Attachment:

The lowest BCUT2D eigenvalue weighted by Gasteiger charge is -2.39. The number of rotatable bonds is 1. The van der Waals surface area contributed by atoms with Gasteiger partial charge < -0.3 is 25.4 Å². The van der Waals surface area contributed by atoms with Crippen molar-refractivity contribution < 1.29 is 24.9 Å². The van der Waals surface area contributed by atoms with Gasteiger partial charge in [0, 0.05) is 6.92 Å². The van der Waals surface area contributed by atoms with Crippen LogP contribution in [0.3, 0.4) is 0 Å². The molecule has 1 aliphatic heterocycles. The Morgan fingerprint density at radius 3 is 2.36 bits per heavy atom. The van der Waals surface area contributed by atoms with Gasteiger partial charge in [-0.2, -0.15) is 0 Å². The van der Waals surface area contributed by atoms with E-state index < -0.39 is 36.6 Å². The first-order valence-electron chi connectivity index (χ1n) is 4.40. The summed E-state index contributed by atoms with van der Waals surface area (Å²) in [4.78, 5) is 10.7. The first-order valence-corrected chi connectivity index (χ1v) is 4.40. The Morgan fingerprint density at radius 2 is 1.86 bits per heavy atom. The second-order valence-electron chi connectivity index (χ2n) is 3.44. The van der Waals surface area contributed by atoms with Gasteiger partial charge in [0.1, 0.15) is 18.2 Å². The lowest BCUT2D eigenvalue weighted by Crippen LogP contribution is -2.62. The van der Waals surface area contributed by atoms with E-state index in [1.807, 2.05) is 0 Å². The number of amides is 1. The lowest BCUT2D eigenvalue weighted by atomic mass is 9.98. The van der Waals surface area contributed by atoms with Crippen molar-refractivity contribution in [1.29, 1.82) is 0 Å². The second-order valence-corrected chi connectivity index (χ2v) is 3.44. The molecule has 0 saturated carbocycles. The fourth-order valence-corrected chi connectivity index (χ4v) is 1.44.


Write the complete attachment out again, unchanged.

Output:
The lowest BCUT2D eigenvalue weighted by Gasteiger charge is -2.39. The number of rotatable bonds is 1. The van der Waals surface area contributed by atoms with Gasteiger partial charge < -0.3 is 25.4 Å². The van der Waals surface area contributed by atoms with Crippen molar-refractivity contribution < 1.29 is 24.9 Å². The van der Waals surface area contributed by atoms with Gasteiger partial charge in [0, 0.05) is 6.92 Å². The van der Waals surface area contributed by atoms with Crippen LogP contribution in [0.3, 0.4) is 0 Å². The molecule has 1 aliphatic heterocycles. The Morgan fingerprint density at radius 3 is 2.36 bits per heavy atom. The van der Waals surface area contributed by atoms with Gasteiger partial charge in [-0.2, -0.15) is 0 Å². The van der Waals surface area contributed by atoms with E-state index < -0.39 is 36.6 Å². The first-order valence-electron chi connectivity index (χ1n) is 4.40. The summed E-state index contributed by atoms with van der Waals surface area (Å²) in [4.78, 5) is 10.7. The first-order valence-corrected chi connectivity index (χ1v) is 4.40. The Morgan fingerprint density at radius 2 is 1.86 bits per heavy atom. The second-order valence-electron chi connectivity index (χ2n) is 3.44. The van der Waals surface area contributed by atoms with Gasteiger partial charge in [0.1, 0.15) is 18.2 Å². The lowest BCUT2D eigenvalue weighted by Crippen LogP contribution is -2.62. The van der Waals surface area contributed by atoms with E-state index in [1.807, 2.05) is 0 Å². The number of amides is 1. The lowest BCUT2D eigenvalue weighted by atomic mass is 9.98. The van der Waals surface area contributed by atoms with Crippen molar-refractivity contribution in [1.29, 1.82) is 0 Å². The second-order valence-corrected chi connectivity index (χ2v) is 3.44. The molecule has 0 saturated carbocycles. The fourth-order valence-corrected chi connectivity index (χ4v) is 1.44.